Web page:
» Audit the Federal Reserve

» Breaking up the Banks

» Creating a Consumer Financial Protection Agency

» Executive Compensation

Sign Up

To receive regular updates on our campaigns for Financial Reform. 


Recent Reports

July 21 - Dodd-Frank Is Five: And Still Not Allowed Outside the House
July 15 - Financial Services Conflict of Interest Act: Outlining the Need for Increased Revolving-Door and Reverse Revolving-Door Legislation
January 25 - Continued Concerns With HSBC: Giant Bank Has Been Involved in Several Legal Investigations Since Signing Deferred Prosecution Agreement
More - See All Financial Reform Reports

Banking on Failure

Speculators’ Use of Credit Default Swaps to Bet on Others’ Misfortune Is Unseemly, Dangerous

Nov. 11, 2011 — Betting on the misfortune of others has an unsettling quality to it. It just feels wrong. Under our current financial regulatory regime, speculators freely gamble on businesses failing and countries defaulting. In addition to its unseemliness, betting on others’ failure poses a grave risk to our financial system. Drawing on research from Levy Institute scholars Marshall Auerback and L. Randall Wray, “Banking on Failure” examines how speculators use credit default swaps to bet on others’ misfortune and the dangers that result from such activity. This report also proposes policy solutions to mitigate the dangers created by credit default swaps.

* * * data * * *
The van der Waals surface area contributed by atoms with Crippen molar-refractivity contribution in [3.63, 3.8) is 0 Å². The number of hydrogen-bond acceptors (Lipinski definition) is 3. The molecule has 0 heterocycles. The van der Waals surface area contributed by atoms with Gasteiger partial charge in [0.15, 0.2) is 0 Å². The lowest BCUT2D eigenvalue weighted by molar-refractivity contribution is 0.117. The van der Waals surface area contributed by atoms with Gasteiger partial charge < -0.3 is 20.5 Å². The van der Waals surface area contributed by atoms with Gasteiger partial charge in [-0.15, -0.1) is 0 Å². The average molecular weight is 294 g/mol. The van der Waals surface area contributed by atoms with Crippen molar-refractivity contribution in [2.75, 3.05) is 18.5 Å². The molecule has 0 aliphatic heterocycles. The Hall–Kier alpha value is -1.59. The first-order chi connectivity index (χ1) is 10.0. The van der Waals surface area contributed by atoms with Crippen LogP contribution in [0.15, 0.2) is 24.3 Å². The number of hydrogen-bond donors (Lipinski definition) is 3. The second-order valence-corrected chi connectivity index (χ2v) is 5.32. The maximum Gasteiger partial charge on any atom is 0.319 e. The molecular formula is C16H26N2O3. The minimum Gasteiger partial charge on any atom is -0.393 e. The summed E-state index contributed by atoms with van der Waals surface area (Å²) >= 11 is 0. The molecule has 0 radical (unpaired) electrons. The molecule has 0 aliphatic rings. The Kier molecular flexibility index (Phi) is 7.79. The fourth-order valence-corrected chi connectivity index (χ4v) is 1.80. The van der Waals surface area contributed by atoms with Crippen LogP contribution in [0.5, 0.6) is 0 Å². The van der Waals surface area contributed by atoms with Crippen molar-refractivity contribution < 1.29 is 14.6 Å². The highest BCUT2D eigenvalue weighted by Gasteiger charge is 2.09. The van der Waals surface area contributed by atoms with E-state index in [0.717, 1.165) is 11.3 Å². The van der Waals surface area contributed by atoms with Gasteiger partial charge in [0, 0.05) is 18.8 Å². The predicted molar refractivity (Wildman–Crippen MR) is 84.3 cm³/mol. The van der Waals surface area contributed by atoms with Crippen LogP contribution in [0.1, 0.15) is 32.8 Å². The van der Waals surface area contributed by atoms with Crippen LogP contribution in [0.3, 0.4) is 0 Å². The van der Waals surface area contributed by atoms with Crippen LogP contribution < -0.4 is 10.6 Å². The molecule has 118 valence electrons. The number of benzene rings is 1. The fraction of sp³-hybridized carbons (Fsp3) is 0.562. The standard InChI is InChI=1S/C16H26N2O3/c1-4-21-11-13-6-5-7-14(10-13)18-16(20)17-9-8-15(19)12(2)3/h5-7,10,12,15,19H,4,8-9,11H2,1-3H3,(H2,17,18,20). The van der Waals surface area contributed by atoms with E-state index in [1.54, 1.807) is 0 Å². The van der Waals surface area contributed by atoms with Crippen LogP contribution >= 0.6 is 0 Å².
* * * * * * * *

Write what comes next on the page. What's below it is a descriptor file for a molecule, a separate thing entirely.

Copyright © 2016 Public Citizen. Some rights reserved. Non-commercial use of text and images in which Public Citizen holds the copyright is permitted, with attribution, under the terms and conditions of a Creative Commons License. This Web site is shared by Public Citizen Inc. and Public Citizen Foundation. Learn More about the distinction between these two components of Public Citizen.

Public Citizen, Inc. and Public Citizen Foundation


You can support the fight for greater government and corporate accountability through a donation to either Public Citizen, Inc., or Public Citizen Foundation, Inc.

Public Citizen lobbies Congress and federal agencies to advance Public Citizen’s mission of advancing government and corporate accountability. When you make a contribution to Public Citizen, you become a member of Public Citizen, showing your support and entitling you to benefits such as Public Citizen News. Contributions to Public Citizen are not tax-deductible.

Public Citizen Foundation focuses on research, public education, and litigation in support of our mission. By law, the Foundation can engage in only very limited lobbying. Contributions to Public Citizen Foundation are tax-deductible.